Distribution

China, India, Japan, Malaysia, and Thailand.

Host plants

Fagaceae (Castanopsis, Cyclobalanopsis, Lithocarpus, and Quercus) and Lauraceae (Litsea).

Comments

Only apterous viviparous females are known. The life cycles of most species are unknown. Parathoracaphis is related to Neohormaphis Noordam, 1991 in sharing the consolidated head, thorax, and abdominal segments I–VII and spine-like submarginal setae on prosoma.

Parathoracaphis cheni (Takahashi, 1936)

Thoracaphis cheni Takahashi, 1936: 21.

Parathoracaphis cheni: Eastop and Hille Ris Lambers 1976: 336; Blackman and Eastop 1994: 799; Remaudière and Remaudière 1997: 188; Tao 1999: 22.

Specimens examined

Twelve apterous viviparous females, CHINA: Zhejiang (Huangyan), Jan 1934, on Myrica rubra, coll. F.G. Chen (NHM).

Distribution

China (Zhejiang).

Host plant

The host plant is recorded as Myrica rubra with a question mark in the original description (Takahashi 1936). We think it may be an erroneous record.

Biology

Sitting tightly on the undersides of leaves of host plant (Takahashi 1936, Blackman and Eastop 1994). The life cycle is unknown.

Parathoracaphis elongata (Takahashi, 1941)

Thoracaphis elongata Takahashi, 1941: 22.

Parathoracaphis elongata: Takahashi 1958: 14; Ghosh and Raychaudhuri 1973: 486; Eastop and Hille Ris Lambers 1976: 336; Blackman and Eastop 1994: 799; Remaudière and Remaudière 1997: 188.

Distribution

Thailand.

Host plants

Quercus sp. and other unspecified Fagaceae species.

Biology

This species occurs in large numbers on the undersides of leaves of host plant (Takahashi 1941). The life cycle is unknown.

Comments

Known only from the original description. Takahashi (1941) mentioned that the dorsal prosoma of this species has 5 pairs of spine-like spinal setae, tarsi are unsegmented, and claws are absent.

Parathoracaphis gooti (Takahashi, 1950)

Thoracaphis gooti Takahashi, 1950: 605.

Parathoracaphis gooti: Eastop and Hille Ris Lambers 1976: 336; Blackman and Eastop 1994: 799; Remaudière and Remaudière 1997: 188.

Distribution

Malaysia.

Host plant

Quercus sp.

Biology

Infesting the undersides of leaves of host plant (Takahashi 1950). The life cycle is unknown.

Comments

Known only from the original description. The figure in Takahashi (1950) indicates that the dorsal prosoma of this species has 16 pairs of spine-like submarginal setae and 5 pairs of long and fine spinal setae, a pair of submarginal setae on head dorsum located near the front end, and 2 pairs between the eyes. The original description mentioned that the antennae of P. gooti are 3- or 4-segmented, the tarsi are distinctly 2-segmented, and the claws are slender.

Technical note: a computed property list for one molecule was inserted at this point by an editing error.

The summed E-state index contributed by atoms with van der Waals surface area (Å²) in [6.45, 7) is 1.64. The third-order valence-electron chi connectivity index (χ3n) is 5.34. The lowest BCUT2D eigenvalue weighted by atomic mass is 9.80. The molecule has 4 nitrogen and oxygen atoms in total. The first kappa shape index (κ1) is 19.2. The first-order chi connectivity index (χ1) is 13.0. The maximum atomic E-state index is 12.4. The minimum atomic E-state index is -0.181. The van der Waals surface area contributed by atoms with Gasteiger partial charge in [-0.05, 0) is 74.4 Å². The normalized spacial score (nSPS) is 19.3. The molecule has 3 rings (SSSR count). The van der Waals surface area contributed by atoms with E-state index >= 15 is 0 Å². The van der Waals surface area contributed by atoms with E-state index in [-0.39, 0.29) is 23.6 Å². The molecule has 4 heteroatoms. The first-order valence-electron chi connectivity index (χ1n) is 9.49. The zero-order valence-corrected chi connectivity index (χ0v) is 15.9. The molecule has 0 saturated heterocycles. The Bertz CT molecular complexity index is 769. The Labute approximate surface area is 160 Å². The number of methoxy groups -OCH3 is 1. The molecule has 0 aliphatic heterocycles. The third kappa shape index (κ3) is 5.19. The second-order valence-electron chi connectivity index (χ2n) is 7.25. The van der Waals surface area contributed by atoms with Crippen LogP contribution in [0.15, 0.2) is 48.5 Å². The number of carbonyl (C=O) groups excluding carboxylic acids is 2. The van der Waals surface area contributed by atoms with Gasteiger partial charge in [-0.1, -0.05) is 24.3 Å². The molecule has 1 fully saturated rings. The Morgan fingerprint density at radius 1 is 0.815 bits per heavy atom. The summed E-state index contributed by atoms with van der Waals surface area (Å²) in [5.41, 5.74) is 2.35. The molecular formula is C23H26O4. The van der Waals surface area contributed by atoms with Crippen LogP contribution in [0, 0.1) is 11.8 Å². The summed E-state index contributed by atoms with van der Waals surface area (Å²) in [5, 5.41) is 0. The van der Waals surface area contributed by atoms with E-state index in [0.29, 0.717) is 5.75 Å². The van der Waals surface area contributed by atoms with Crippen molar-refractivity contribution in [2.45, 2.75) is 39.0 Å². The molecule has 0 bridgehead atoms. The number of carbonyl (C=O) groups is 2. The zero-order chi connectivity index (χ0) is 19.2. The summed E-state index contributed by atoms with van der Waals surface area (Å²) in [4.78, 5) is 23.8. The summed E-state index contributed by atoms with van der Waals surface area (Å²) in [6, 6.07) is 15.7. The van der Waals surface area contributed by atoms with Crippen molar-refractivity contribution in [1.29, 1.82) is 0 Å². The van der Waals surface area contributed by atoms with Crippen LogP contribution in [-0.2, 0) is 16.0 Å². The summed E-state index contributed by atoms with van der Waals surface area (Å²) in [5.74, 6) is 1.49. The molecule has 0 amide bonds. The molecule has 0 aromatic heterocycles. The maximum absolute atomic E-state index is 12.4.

Parathoracaphis kayashimai (Takahashi, 1950)

Thoracaphis kayashimai Takahashi, 1950: 602.

Parathoracaphis kayashimai: Takahashi 1958: 14; Ghosh and Raychaudhuri 1973: 486; Eastop and Hille Ris Lambers 1976: 336; Blackman and Eastop 1994: 799; Remaudière and Remaudière 1997: 188.

Distribution

Malaysia.

Host plant

Quercus sp.

Biology

Feeding on the undersides of leaves of host plant (Takahashi 1950). The life cycle is unknown.

Comments

Takahashi (1950) mentioned that P. kayashimai was closely related to P. setigera, differing in ornamentation of dorsum and leg measurements. The key to Nipponaphidini species on Quercus and the figure of P. kayashimai in Blackman and Eastop (1994) indicate that submarginal setae on abdominal tergite VI of this species are much smaller than setae on other tergites.

Parathoracaphis manipurensis (Pramanick, Samanta & Raychaudhuri, 1983)

Figs 1–3

Hoplothoracaphis manipurensis Pramanick, Samanta & Raychaudhuri, 1983: 2.

Parathoracaphis manipurensis: Ghosh 1988: 196; Remaudière and Remaudière 1997: 188.

Specimens examined

One apterous viviparous female, CHINA: Yunnan (Chuxiong City, Mt. Zixi), 22 Oct 2010, No. 24888, on Castanopsis sp., coll. X.L. Huang (NZMC); 1 apterous viviparous female, CHINA: Yunnan (Chuxiong City, Mt. Zixi), 22 Oct 2010, No. 24894, on Fagaceae, coll. X.L. Huang (NZMC).

Distribution

China (Yunnan), India.

Host plants

Castanopsis sp. and Litsea sebifera.

Biology

Forming large colonies on the undersides of leaves of host plant, attended by ants sometimes (Fig. 2). Apterous adults bear much filiform and flocculent wax (Fig. 3). The life cycle is unknown.

Figures 1–3.

Parathoracaphis manipurensis (Pramanick, Samanta & Raychaudhuri). 1 Dorsal view of body of apterous viviparous female 2 a dense colony on underside of leaf of Castanopsis sp. 3 apterous adults in life, covered with much wax (2, 3: Mt. Zixi, Yunnan, China; 22 Oct 2010). Scale bar: 0.10 mm.

Comments

Ghosh (1988) described an apterous morph on Amaranthus sp. (Amaranthaceae) as a fundatrix of P. manipurensis. However, the specimen was not collected at the type locality, no life cycle observations were conducted, and Amaranthus sp. is unlikely to be a primary host plant of Nipponaphidini species. Additionally, the presence of siphunculi suggests that it does not belong in Parathoracaphis.

Parathoracaphis setigera (Takahashi, 1932)

Figs 4–7, 11

Thoracaphis setigera Takahashi, 1932: 72.